3. I'm reminded of the summer I grew many, many green beans and spent a lot of time blanching and freezing them, along with the carrots, (not so many of them), and cooking down loads of tomatoes ready to use in soups and casseroles the following winter. I've never been able to make a decent Italian style tomato sauce and when asking people they don't like to share the family recipe they've been bragging about. Now I don't grow so many tomatoes, but I still cook and freeze a few for the winter casseroles.
    I think you should submit this to a paper too, maybe the local Messenger.

  4. I think any tomato sauce you like is the one that's decent. The one I cook is the same one that's been in my family for 30 years ... since my mum or dad made it up. Never changed. No, wait. I added an anchovie.
    That's it.


An explanation of The Joy Division Litmus Test

Although it may now be lost in the mysts of thyme, the poll below is still relevant to this blog. In the winter of 2008, Mele and I went to live in Queensland. In order to survive, I bluffed my way into a job at a Coffee Club.
It was quite a reasonable place to work: the hours were regular, the staff were quite nice, it wasn't particularly taxing on my brain.
There were a few downsides: In the six weeks or so that I worked there, there was about a 90% staff turnover (contributed to by my leaving). This wasn't seen as a result of the low pay, the laughability of staff prices or the practice of not distributing tips to staff, rather it was blamed on the lack of work ethic among Bribie Island's youth.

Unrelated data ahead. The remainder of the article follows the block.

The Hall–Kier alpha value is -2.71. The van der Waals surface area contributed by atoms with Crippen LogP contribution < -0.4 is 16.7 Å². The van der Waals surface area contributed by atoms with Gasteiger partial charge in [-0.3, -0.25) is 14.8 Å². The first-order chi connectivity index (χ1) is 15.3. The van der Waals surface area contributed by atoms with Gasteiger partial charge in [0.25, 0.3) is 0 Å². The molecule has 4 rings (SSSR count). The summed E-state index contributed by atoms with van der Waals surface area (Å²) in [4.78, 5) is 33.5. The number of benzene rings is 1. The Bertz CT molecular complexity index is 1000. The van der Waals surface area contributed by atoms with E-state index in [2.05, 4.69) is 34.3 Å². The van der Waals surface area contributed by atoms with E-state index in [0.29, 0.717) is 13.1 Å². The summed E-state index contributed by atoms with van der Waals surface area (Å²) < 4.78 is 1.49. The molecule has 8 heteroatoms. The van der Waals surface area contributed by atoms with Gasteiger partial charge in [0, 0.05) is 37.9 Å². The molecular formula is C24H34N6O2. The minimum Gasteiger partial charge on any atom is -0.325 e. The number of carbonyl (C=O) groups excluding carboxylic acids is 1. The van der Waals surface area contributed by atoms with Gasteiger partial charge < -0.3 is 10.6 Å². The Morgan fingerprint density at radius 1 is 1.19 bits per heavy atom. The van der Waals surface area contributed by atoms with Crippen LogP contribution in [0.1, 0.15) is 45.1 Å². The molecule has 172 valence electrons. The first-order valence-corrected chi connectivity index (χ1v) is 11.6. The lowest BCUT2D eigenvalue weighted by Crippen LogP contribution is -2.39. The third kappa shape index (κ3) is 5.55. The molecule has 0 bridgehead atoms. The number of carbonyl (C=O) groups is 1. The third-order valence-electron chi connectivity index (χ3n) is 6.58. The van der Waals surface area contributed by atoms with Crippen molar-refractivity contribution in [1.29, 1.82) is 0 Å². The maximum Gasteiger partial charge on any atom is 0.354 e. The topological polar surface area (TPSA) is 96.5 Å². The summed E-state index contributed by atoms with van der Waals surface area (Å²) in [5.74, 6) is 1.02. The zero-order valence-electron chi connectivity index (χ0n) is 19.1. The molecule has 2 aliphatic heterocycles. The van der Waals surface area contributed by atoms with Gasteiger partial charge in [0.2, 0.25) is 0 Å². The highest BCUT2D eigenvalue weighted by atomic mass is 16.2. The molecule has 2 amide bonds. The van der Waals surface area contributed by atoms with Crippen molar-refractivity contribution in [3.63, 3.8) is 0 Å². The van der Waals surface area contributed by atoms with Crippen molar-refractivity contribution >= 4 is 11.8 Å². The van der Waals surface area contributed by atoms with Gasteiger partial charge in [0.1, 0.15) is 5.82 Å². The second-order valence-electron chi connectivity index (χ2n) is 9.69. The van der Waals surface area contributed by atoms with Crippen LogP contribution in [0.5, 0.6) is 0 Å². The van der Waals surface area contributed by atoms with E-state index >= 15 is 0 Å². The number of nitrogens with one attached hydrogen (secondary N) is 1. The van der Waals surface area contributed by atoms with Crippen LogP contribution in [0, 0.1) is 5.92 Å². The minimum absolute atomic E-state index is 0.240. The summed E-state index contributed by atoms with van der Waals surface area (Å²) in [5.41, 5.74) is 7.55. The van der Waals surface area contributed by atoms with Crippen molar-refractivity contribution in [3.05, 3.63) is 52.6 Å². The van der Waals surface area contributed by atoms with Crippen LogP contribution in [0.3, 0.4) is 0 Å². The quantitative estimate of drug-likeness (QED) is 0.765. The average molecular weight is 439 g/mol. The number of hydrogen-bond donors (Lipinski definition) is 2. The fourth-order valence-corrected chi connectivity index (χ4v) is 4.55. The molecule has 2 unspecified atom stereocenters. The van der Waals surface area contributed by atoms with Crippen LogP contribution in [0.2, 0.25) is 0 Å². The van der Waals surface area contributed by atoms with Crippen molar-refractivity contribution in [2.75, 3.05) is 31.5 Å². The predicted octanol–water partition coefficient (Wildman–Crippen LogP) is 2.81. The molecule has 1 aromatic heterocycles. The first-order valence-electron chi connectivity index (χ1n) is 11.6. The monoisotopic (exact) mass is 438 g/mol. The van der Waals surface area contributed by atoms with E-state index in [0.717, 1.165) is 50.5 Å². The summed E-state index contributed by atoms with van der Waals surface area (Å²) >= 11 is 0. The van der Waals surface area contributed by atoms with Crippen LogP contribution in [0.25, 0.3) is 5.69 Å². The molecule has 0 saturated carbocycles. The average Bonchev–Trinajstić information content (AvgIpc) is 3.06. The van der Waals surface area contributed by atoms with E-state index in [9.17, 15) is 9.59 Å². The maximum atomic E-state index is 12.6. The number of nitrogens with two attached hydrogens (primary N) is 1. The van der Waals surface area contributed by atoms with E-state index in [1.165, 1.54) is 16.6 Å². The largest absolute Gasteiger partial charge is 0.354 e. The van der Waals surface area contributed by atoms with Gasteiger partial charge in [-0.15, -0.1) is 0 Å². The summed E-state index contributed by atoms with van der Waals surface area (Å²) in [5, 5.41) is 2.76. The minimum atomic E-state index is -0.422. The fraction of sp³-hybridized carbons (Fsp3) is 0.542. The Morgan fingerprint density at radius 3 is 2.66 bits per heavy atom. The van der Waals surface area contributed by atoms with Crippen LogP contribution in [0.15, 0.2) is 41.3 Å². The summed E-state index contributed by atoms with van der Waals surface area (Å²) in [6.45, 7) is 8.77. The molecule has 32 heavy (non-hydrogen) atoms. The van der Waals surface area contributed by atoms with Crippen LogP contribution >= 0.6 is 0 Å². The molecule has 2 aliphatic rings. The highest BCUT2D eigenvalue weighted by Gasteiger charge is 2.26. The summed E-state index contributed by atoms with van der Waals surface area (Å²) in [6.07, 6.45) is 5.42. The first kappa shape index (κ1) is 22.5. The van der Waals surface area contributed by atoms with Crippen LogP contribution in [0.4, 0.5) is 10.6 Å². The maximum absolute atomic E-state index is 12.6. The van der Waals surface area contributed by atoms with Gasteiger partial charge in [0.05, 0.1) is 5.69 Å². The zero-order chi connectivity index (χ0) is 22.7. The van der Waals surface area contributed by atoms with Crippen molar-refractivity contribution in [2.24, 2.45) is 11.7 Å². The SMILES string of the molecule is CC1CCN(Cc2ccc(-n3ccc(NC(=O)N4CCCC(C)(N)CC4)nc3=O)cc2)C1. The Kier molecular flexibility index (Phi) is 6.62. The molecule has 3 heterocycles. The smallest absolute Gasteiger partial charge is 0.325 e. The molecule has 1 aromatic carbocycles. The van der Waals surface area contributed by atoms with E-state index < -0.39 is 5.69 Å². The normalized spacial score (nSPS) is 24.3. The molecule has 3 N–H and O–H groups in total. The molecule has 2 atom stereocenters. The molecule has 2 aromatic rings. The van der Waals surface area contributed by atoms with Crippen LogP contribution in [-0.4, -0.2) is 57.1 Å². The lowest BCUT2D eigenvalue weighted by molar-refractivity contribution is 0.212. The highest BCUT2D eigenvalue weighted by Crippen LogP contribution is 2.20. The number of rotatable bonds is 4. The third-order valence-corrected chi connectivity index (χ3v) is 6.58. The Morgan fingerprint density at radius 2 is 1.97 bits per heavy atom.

However, one of the stranger aspects of the cultural isolation that touched our lives during our time "up there" was the fact that nobody at my work had heard of the band Joy Division.
The full explanation is available here.
But please, interact a little further and vote in my ongoing poll. The results are slowly mounting up, proving one thing: people read this blog are more well-informed about Joy Division than anyone who works at the Coffee Club on Bribie Island.

Have you heard of the band Joy Division?

Chinese food, not Chinese Internet!

Champions of Guess The Header

  • What is Guess The Header about? Let’s ask regular “Writing” reader, Shippy: "Anyway, after Franzy's stunning September, and having a crack at 'Guess The Header' for the first time - without truly knowing what I was doing mind you - I think I finally understand what 'GTH' is all about. At first I thought you needed to actually know what it was. Don't get me wrong — if you know what it is, it may help you. I now realise that it's more Franzy's way of invoking thought around an image or, more often than not, part of an image. If you dissect slightly the GTH explanatory sentence at the bottom of his blog you come up with this: “The photo is always taken by me and always connects in some way to the topic of the blog entry it heads up.” When the header is put up, the blog below it will in some obscure way have something to do with it. “Interesting comments are judged and scored arbitrarily and the process is open to corruption and bribery with all correspondence being entered into after the fact and on into eternity, ad infinitum amen.” Franzy judges it, but it's not always the GTH that describes the place perfectly that gets it. “The frequent commenters, the wits, the wags and the outright smartarses who, each entry, engage to both guess the origin and relevance of the strip of photo at the top (or “head”) of each new blog and also who leave what I deem the most interesting comment.” It generally helps if you're a complete smartarse and can twist things to mean whatever you feel they should mean - exactly the way Franzy would like things to be twisted." - Shippy Blogger and GTH point scorer.
  • Nai - 1
  • Lion Kinsman - 2
  • Will - 2
  • Brocky - 2
  • Andy Pants - 2
  • The 327th Male - 3
  • Mad Cat Lady - 3
  • Miles McClagen - 4
  • Myninjacockle - 4
  • Asheligh - 5
  • Neil - 5
  • Third Cat - 5
  • Adam Y - 6
  • Squib - 6
  • Mele - 6
  • Moifey - 7
  • Jono - 8
  • The Other, other Sam - 14
  • Kath Lockett - 15
  • Shippy - 19
  • River - 32